2. Will the Bench Continue to Provide a Lift?
One of the most positive aspects of the Cavaliers’ first round was seeing well-rounded, meaningful contributions from Cleveland’s bench.
For the first time (basically all season), the second unit was actually providing a boost, instead of letting leads disappear.
The down side to that was LeBron still couldn’t get off the floor, but to think that he was leading a 26-point comeback with four backups on the court is pretty ridiculous.
Channing Frye looked as good as he as at any point of the 2016-17 season, knocking down 7-of-15 three-pointers.
We all remember the game he had in Atlanta (scoring 27 points in Game 3 of the semis in 2016), and if he continues to shoot like this, there could be another opportunity for a night like that in these Playoffs.
Deron Williams is finally beginning to look like the trustworthy, veteran backup the Cavs expected to have when they signed him.
The significance of his play in Game 4 cannot be overstated. He scored 14 points in 13 minutes, hitting 4-of-4 shots, and did not turn the ball over.
In fact, in 62 postseason minutes, Williams has yet to commit a turnover. Couple that with the fact that Irving was not on his A-Game and it’s a big reason why the Cavs were able to pull off some of those close wins.
Williams should still have a meaningful role in all of the remaining postseason games, even if Irving gets back to the level we all expect, as Toronto, Boston, Washington and the Western contenders all have above average backup point guards, as well.
Unless the Cavs have their backs against the wall (like being down 3-1 in 2016), don’t expect Irving to have to play 40 plus minutes in all of these Playoff games.
Williams was brought here to give Irving a break and although he didn’t quite live up to expectations in the regular season, you won’t hear any complaints about how the 32-year-old played in his first four postseason games as a member of the Cavaliers.
The roller coaster ride Iman Shumpert went on from Game 1 to Game 2 of the first round was not something anyone could have foreseen, but a minor hamstring injury to J.R. Smith in Game 2 brought his former-Knicks teammate from being benched to guarding Paul George.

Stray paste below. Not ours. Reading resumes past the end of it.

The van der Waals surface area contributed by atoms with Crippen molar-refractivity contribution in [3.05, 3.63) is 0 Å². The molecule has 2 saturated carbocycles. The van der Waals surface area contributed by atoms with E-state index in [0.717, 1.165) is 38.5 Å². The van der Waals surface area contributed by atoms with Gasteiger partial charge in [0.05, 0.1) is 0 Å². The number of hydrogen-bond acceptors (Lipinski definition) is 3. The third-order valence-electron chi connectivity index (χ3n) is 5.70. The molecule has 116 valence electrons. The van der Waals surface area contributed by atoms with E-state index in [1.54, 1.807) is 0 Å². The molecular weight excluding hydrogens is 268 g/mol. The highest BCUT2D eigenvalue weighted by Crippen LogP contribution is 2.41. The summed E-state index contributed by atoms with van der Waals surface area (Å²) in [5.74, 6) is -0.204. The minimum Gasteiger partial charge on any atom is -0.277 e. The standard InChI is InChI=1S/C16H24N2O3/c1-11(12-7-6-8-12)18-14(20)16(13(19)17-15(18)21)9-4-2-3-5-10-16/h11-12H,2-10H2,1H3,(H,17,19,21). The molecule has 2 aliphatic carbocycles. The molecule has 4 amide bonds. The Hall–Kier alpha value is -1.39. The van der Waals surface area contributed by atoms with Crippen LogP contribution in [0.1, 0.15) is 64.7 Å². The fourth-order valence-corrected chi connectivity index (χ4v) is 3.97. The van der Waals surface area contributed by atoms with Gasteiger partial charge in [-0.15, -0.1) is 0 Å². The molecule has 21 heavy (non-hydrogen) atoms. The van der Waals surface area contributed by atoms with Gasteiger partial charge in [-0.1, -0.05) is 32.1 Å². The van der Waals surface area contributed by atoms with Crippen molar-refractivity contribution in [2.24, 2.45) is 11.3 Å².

After not playing in Game 1, Shumpert was thrown into the fire and handled it as well as anyone could have hoped.
He played 51 minutes in the final three games of the series and was a key to containing George from dominating any of the three games.
Some could say Tyronn Lue’s decision to bench him was a masterful motivation technique, but if Smith doesn’t go down with that hamstring injury, who knows how it would have played out?
Regardless, Shumpert has proven he’s ready to help in this playoff run.
We’re still waiting for Kyle Korver to get back to his killer mode, but he displayed flashes of it in Game 3, rapidly knocking down 4-of-7 three-pointers. For Korver, it seems like a matter of when, not if.
Richard Jefferson played meaningful minutes in the first two games, but was held out early in Game 3 due to knee tendinitis and did not play in Game 4.
The 36-year-old could see much more playing time against Toronto, as their small forwards are a walk in the park to guard compared to George.
P.J. Tucker and DeMarre Carroll are much more suited for the Jefferson to handle.
The good news about Cleveland’s bench as a whole is that (for at least one round), it went from a weakness to a strength.
If the rest of the starters pick their play up to normal levels and the bench continues to play like this, good things could be coming for Cleveland.
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